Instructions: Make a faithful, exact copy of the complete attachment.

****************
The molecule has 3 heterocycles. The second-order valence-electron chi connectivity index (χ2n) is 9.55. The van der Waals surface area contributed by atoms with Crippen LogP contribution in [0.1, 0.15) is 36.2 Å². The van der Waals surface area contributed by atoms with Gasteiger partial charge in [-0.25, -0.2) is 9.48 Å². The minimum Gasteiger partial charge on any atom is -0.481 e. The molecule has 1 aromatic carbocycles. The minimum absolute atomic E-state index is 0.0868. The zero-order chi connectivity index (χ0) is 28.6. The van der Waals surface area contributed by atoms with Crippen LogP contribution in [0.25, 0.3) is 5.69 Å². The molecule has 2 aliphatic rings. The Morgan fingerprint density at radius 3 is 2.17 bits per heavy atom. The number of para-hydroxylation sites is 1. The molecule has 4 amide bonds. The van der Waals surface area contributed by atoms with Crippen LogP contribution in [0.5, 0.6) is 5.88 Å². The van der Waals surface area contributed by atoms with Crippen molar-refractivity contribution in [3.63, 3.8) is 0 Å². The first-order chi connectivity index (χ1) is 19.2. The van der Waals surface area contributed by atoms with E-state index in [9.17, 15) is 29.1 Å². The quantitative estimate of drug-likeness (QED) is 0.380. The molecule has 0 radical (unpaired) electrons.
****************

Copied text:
The molecule has 3 heterocycles. The second-order valence-electron chi connectivity index (χ2n) is 9.55. The van der Waals surface area contributed by atoms with Crippen LogP contribution in [0.1, 0.15) is 36.2 Å². The van der Waals surface area contributed by atoms with Gasteiger partial charge in [-0.25, -0.2) is 9.48 Å². The minimum Gasteiger partial charge on any atom is -0.481 e. The molecule has 1 aromatic carbocycles. The minimum absolute atomic E-state index is 0.0868. The zero-order chi connectivity index (χ0) is 28.6. The van der Waals surface area contributed by atoms with Crippen LogP contribution in [0.25, 0.3) is 5.69 Å². The molecule has 2 aliphatic rings. The Morgan fingerprint density at radius 3 is 2.17 bits per heavy atom. The number of para-hydroxylation sites is 1. The molecule has 4 amide bonds. The van der Waals surface area contributed by atoms with Crippen LogP contribution in [0.5, 0.6) is 5.88 Å². The van der Waals surface area contributed by atoms with Crippen molar-refractivity contribution in [3.63, 3.8) is 0 Å². The first-order chi connectivity index (χ1) is 19.2. The van der Waals surface area contributed by atoms with E-state index in [9.17, 15) is 29.1 Å². The quantitative estimate of drug-likeness (QED) is 0.380. The molecule has 0 radical (unpaired) electrons.